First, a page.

Considering he’s not a career politician, Donald Trump is an excellent liar.
No matter how easy it is to tell when he’s lying (he interrupts and interjects, repeats himself, and skirts the actual issue all too often), he continues to get away with spreading rumors and falsehoods almost every single time he’s in front of the press.
He lies so much that it’s almost laughable. In March of this year, the Huffington Post published a study that found he spouted an average of 1.16 lies per minute during a single Republican party debate.
Let’s take a look at some of the most ridiculous and blatantly false statements Trump has made during his campaign for candidacy:
- He’s stated that he opposed the war in Iraq before the US invaded in 2003 (despite the fact that Trump himself acknowledges he made these anti-war statements in 2004).
- He’s stated that Ted Cruz’s father was with Lee Harvey Oswald before the assassination of JFK, and insinuated he had something to do with the tragedy.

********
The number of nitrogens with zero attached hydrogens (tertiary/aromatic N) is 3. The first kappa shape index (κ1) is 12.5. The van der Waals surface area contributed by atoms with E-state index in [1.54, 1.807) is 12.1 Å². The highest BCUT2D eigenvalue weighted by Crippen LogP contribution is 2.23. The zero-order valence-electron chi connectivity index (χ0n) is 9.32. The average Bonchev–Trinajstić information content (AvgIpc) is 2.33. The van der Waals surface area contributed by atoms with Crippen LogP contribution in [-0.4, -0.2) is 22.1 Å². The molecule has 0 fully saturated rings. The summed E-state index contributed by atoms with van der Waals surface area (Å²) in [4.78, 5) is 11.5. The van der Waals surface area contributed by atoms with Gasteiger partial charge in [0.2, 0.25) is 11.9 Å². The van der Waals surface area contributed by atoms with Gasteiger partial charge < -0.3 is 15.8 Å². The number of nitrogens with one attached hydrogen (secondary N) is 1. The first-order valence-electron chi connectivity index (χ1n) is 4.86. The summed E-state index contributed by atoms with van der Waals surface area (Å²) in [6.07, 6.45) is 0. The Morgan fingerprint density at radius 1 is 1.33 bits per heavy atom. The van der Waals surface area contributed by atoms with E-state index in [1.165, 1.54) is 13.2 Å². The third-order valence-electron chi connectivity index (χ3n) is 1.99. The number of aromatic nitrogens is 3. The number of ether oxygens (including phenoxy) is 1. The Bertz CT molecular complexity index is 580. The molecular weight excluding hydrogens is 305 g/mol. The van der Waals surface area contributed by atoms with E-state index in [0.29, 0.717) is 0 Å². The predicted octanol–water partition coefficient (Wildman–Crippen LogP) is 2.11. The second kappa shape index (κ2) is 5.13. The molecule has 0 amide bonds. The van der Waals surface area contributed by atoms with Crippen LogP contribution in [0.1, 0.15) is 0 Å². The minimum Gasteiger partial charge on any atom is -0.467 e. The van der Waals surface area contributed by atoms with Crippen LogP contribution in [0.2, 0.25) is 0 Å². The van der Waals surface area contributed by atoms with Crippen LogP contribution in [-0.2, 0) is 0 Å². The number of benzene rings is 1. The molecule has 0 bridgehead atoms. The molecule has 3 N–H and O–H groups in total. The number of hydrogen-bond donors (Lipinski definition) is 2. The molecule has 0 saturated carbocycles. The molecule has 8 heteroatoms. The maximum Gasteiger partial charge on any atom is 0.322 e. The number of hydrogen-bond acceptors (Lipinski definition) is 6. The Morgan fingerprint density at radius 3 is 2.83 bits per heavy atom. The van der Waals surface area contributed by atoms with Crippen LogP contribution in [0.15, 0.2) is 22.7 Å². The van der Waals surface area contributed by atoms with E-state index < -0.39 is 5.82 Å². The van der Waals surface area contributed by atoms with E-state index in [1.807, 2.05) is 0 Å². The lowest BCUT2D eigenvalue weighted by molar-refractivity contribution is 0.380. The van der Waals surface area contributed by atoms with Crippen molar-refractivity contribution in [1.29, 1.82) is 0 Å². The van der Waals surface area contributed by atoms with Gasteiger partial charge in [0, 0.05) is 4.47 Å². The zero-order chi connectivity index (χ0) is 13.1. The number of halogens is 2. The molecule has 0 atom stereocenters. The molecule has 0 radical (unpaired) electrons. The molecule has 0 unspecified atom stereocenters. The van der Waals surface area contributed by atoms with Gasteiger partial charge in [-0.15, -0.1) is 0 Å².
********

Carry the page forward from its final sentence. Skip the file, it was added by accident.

- He’s vehemently argued that there is a link between vaccinations and autism, despite overwhelming scientific evidence refuting this theory.
While it’s not unknown for politicians to flip-flop when confronted with evidence that suggests they currently may not be telling the truth, Trump simply shuts down reporters who even attempt to unearth the truth.
The question is: Why in the world does this work? How has Trump been able to get away with so many – and so many important – lies?
The answer: We let him.
Whenever journalists, moderators, or even debate opponents catch Trump in a lie, they somehow let the issue go right when it seems they could really nail him.
Journalists may fear that by pushing Trump too far, they’ll eventually lose access to him altogether. Or they may be getting flak from their higher-ups, who fear the same. Or, they simply might not be very good at their job.
As for the moderators and his opponents, perhaps they feel that Trump’s pathological lying is more detrimental to his campaign than engaging with him in a war of words and semantics.
Or, perhaps, when in the midst of dialogue with another individual – be it journalist, moderator, or opposing politician – Trump simply knows how to say whatever he wants while simultaneously getting everyone else to agree with him.
Maybe he is cut out to be a politician, after all.